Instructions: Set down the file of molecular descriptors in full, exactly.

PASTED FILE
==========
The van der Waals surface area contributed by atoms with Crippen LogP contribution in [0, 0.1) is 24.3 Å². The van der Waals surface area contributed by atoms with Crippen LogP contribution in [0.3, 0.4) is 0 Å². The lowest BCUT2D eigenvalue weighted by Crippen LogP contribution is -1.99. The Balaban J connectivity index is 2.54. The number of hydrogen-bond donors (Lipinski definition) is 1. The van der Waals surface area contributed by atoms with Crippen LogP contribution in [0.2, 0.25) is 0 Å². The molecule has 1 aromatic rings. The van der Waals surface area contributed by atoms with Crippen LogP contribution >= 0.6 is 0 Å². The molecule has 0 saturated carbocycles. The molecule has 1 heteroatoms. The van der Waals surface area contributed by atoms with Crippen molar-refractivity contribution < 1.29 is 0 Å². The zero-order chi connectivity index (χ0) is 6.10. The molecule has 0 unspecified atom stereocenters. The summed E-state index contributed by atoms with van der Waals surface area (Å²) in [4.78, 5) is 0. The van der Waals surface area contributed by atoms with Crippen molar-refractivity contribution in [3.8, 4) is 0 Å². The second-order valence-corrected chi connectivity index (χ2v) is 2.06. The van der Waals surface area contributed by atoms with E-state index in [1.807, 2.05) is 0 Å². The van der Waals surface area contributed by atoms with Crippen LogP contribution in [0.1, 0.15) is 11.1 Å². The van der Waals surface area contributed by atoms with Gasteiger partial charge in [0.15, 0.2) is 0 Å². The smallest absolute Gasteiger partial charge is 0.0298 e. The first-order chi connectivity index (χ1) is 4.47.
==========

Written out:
The van der Waals surface area contributed by atoms with Crippen LogP contribution in [0, 0.1) is 24.3 Å². The van der Waals surface area contributed by atoms with Crippen LogP contribution in [0.3, 0.4) is 0 Å². The lowest BCUT2D eigenvalue weighted by Crippen LogP contribution is -1.99. The Balaban J connectivity index is 2.54. The number of hydrogen-bond donors (Lipinski definition) is 1. The van der Waals surface area contributed by atoms with Crippen LogP contribution in [0.2, 0.25) is 0 Å². The molecule has 1 aromatic rings. The van der Waals surface area contributed by atoms with Crippen LogP contribution >= 0.6 is 0 Å². The molecule has 0 saturated carbocycles. The molecule has 1 heteroatoms. The van der Waals surface area contributed by atoms with Crippen molar-refractivity contribution < 1.29 is 0 Å². The zero-order chi connectivity index (χ0) is 6.10. The molecule has 0 unspecified atom stereocenters. The summed E-state index contributed by atoms with van der Waals surface area (Å²) in [4.78, 5) is 0. The van der Waals surface area contributed by atoms with Crippen molar-refractivity contribution in [3.8, 4) is 0 Å². The second-order valence-corrected chi connectivity index (χ2v) is 2.06. The van der Waals surface area contributed by atoms with E-state index in [1.807, 2.05) is 0 Å². The van der Waals surface area contributed by atoms with Crippen LogP contribution in [0.1, 0.15) is 11.1 Å². The van der Waals surface area contributed by atoms with Gasteiger partial charge in [0.15, 0.2) is 0 Å². The smallest absolute Gasteiger partial charge is 0.0298 e. The first-order chi connectivity index (χ1) is 4.47.